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How can a distracted generation learn anything? | BBC
Today’s students have a problem, and it’s not the one written on the board. They’re so accustomed to constant stimuli from smartphone apps and streaming platforms that they can’t concentrate in class. Katie Davis, associate professor in the Information School and adjunct associate professor of education at the UW, is quoted.
College:Education  BBC  natl  !UWitM  2019  Davis.Katie  Information.School 
4 hours ago by uwnews
Only Fools and Horses – The Musical review: vintage gags need better tunes | Stage | The Guardian
Amid the delightful comic dialogue, some of the musical numbers can feel like padding
bbc  theatre 
15 hours ago by tonys
BBC apologises for hot mic swearing during Labour split broadcast | Media | The Guardian
Commentator overheard lamenting MPs’ resignations during press conference
bbc  politics 
yesterday by tonys
Owen Bennett-Jones · Can’t Afford to Tell the Truth: Trouble at the BBC · LRB 20 December 2018
For all the talk of how much the BBC values original journalism, it is in fact very nervous of it. The vast bulk of its output merely turns around sanctioned news from officials, corporations and NGOs, or curates stories generated by other news organisations. Most BBC journalists neither break stories nor see it as their job to do so. It is not unknown for BBC journalists who do want to break new ground to leak their stories to the Times or the Guardian. Once editors see it in print they will be more comfortable broadcasting it.

Those who value the BBC will be nervous about the future. But, given that the licence fee is unsustainable, the important question is how to manage the change that is coming. It is worth keeping in mind that things could be improved. The BBC’s failure to challenge authority, its nervousness about telling the truth and its inefficiency are all related to the way it is funded. New arrangements – subscription seems the most likely candidate – should enable it to remain an important non-privately-owned cultural institution. After all, Sky subscribers pay far more than the licence fee, providing Sky with an income more than twice as big as the BBC’s for a far less comprehensive service. Government subsidies, presumably distributed through quangos, could provide extra funding for output in areas in which the market is unlikely to deliver, such as the Proms, high-quality speech radio and children’s TV. The BBC will never embrace such a future: giving up a guaranteed multi-billion-pound income backed by the criminal justice system isn’t easy. Instead, it will seek to defend the licence fee to the bitter end. Whatever funding proposals are made, the BBC will still need to confront the post-truth world, either embracing it by going tribal or trying to make due impartiality look relevant in a world where an increasing number of people want to see their opinions clearly reflected in the media they consume. Picking a way through these challenges will require a nimbleness an organisation the size of the BBC is unlikely to achieve. As the more energetic and capable senior executives mutter when they leave for the private sector, it is too big to be reformed.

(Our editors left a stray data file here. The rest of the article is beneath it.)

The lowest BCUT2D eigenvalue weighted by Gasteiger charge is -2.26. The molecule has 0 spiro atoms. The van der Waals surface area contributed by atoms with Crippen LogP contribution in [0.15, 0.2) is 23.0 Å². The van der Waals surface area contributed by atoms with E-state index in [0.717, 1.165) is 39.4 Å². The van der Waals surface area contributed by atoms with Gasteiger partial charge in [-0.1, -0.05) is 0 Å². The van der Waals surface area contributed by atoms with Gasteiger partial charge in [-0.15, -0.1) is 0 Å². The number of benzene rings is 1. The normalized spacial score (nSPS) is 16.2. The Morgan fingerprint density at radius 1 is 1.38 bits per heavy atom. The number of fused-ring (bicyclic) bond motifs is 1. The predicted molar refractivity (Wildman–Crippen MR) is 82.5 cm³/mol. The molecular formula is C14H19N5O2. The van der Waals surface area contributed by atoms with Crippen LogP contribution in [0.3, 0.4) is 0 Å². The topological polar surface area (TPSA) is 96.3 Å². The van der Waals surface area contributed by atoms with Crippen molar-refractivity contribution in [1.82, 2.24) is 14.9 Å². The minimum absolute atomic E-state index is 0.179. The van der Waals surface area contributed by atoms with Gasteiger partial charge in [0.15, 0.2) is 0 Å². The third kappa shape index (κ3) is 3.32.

bbc  media  uk  politics 
2 days ago by mike
‘We've had a love-hate relationship’: Steve Coogan on bringing Alan Partridge back to the BBC | Television & radio | The Guardian
Twenty-five years since he first appeared on screen, the immortal presenter is back where he began. His creator explains why a divided nation needs him more than ever
comedy  tv  bbc 
3 days ago by tonys
Will quitting Instagram make me happy? - BBC News
Nicole and Tali are Instagram besties. But the pressure to get more likes and followers is taking its toll.
Instagram  video  bbc  mentalhealth 
3 days ago by noodlepie
BBC Sound Effects - Research & Education Space
These 16,000 BBC Sound Effects are made available by the BBC in WAV format to download for use under the terms of the RemArc Licence.
archive  audio  bbc  sound  sounds  soundeffects  ambience 
4 days ago by fabianmohr
The Century of the Self (2002)
Interesting 4-part series that postulates Freud's ideas have been used to control the hoi polloi in democracies. Found the first and last episodes to be the most interesting as they had the most novel and engaging facts. While the historical facts were well explained, there were some persuasive elements and attribution of intent that would require further research to believe. Some interesting things I learned:
- Bernays and the influence he had on American culture
- How pragmatic Americans were when it came to purchasing through WW 1
- Instant bake recipes with nothing to add failed b/c it was too easy and made housewives feel guilty. So an egg was given to lessen the guilt and allow cooks to give a symbolic contribution
- How much the Clinton campaign catered to swing state voters using psychoanalysis techniques (feelings about issues). And then Blair copied the same plan
meta: May be useful to put under mini-tv-series later. Could be useful to tag this is watchable online
rating: 7
done-at: 02-08-2019
tv-series  documentary  about:sigmund-freud  about:edward-bernays  bbc 
5 days ago by cldwalker

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